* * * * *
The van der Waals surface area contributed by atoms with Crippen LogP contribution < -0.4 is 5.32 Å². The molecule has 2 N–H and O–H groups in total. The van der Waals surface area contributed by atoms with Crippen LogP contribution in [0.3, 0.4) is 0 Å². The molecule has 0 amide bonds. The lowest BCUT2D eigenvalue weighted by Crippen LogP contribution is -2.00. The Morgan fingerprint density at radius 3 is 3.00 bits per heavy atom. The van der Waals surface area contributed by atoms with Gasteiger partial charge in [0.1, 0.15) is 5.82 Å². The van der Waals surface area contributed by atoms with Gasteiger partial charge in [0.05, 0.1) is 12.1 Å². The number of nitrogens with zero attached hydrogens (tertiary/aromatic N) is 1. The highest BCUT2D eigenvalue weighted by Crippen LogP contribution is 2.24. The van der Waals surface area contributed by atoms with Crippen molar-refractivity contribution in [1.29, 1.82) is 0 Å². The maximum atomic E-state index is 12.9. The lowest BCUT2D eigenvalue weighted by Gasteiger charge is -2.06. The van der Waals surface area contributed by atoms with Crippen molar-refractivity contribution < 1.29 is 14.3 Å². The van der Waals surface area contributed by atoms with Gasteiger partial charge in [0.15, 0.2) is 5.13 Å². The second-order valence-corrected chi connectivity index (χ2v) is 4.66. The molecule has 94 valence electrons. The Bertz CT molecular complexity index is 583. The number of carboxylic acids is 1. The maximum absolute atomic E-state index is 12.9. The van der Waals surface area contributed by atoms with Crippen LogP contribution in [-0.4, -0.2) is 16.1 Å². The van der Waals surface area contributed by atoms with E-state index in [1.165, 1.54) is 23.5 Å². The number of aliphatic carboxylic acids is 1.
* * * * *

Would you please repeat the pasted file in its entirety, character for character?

The van der Waals surface area contributed by atoms with Crippen LogP contribution < -0.4 is 5.32 Å². The molecule has 2 N–H and O–H groups in total. The van der Waals surface area contributed by atoms with Crippen LogP contribution in [0.3, 0.4) is 0 Å². The molecule has 0 amide bonds. The lowest BCUT2D eigenvalue weighted by Crippen LogP contribution is -2.00. The Morgan fingerprint density at radius 3 is 3.00 bits per heavy atom. The van der Waals surface area contributed by atoms with Gasteiger partial charge in [0.1, 0.15) is 5.82 Å². The van der Waals surface area contributed by atoms with Gasteiger partial charge in [0.05, 0.1) is 12.1 Å². The number of nitrogens with zero attached hydrogens (tertiary/aromatic N) is 1. The highest BCUT2D eigenvalue weighted by Crippen LogP contribution is 2.24. The van der Waals surface area contributed by atoms with Crippen molar-refractivity contribution in [1.29, 1.82) is 0 Å². The maximum atomic E-state index is 12.9. The lowest BCUT2D eigenvalue weighted by Gasteiger charge is -2.06. The van der Waals surface area contributed by atoms with Crippen molar-refractivity contribution < 1.29 is 14.3 Å². The van der Waals surface area contributed by atoms with Gasteiger partial charge in [0.15, 0.2) is 5.13 Å². The second-order valence-corrected chi connectivity index (χ2v) is 4.66. The molecule has 94 valence electrons. The Bertz CT molecular complexity index is 583. The number of carboxylic acids is 1. The maximum absolute atomic E-state index is 12.9. The van der Waals surface area contributed by atoms with Crippen LogP contribution in [-0.4, -0.2) is 16.1 Å². The van der Waals surface area contributed by atoms with E-state index in [1.165, 1.54) is 23.5 Å². The number of aliphatic carboxylic acids is 1.